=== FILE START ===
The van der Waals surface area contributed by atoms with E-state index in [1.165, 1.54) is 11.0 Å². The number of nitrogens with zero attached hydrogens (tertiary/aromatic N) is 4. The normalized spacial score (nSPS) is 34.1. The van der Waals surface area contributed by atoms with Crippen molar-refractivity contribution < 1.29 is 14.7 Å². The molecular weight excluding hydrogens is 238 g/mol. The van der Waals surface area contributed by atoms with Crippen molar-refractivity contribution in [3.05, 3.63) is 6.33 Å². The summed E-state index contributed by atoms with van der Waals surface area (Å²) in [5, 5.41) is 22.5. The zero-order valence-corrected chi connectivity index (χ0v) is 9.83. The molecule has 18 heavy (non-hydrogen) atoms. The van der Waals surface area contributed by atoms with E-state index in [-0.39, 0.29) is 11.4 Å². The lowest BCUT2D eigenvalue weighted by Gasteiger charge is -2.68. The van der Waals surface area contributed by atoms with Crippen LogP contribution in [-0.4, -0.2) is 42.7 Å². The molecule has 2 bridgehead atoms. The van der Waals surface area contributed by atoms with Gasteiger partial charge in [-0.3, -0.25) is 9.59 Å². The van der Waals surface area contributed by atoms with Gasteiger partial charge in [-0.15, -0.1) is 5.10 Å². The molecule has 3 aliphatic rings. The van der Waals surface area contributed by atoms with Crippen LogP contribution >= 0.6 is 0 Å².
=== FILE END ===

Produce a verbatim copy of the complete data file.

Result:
The van der Waals surface area contributed by atoms with E-state index in [1.165, 1.54) is 11.0 Å². The number of nitrogens with zero attached hydrogens (tertiary/aromatic N) is 4. The normalized spacial score (nSPS) is 34.1. The van der Waals surface area contributed by atoms with Crippen molar-refractivity contribution < 1.29 is 14.7 Å². The molecular weight excluding hydrogens is 238 g/mol. The van der Waals surface area contributed by atoms with Crippen molar-refractivity contribution in [3.05, 3.63) is 6.33 Å². The summed E-state index contributed by atoms with van der Waals surface area (Å²) in [5, 5.41) is 22.5. The zero-order valence-corrected chi connectivity index (χ0v) is 9.83. The molecule has 18 heavy (non-hydrogen) atoms. The van der Waals surface area contributed by atoms with E-state index in [-0.39, 0.29) is 11.4 Å². The lowest BCUT2D eigenvalue weighted by Gasteiger charge is -2.68. The van der Waals surface area contributed by atoms with Crippen LogP contribution in [-0.4, -0.2) is 42.7 Å². The molecule has 2 bridgehead atoms. The van der Waals surface area contributed by atoms with Gasteiger partial charge in [-0.3, -0.25) is 9.59 Å². The van der Waals surface area contributed by atoms with Gasteiger partial charge in [-0.15, -0.1) is 5.10 Å². The molecule has 3 aliphatic rings. The van der Waals surface area contributed by atoms with Crippen LogP contribution >= 0.6 is 0 Å².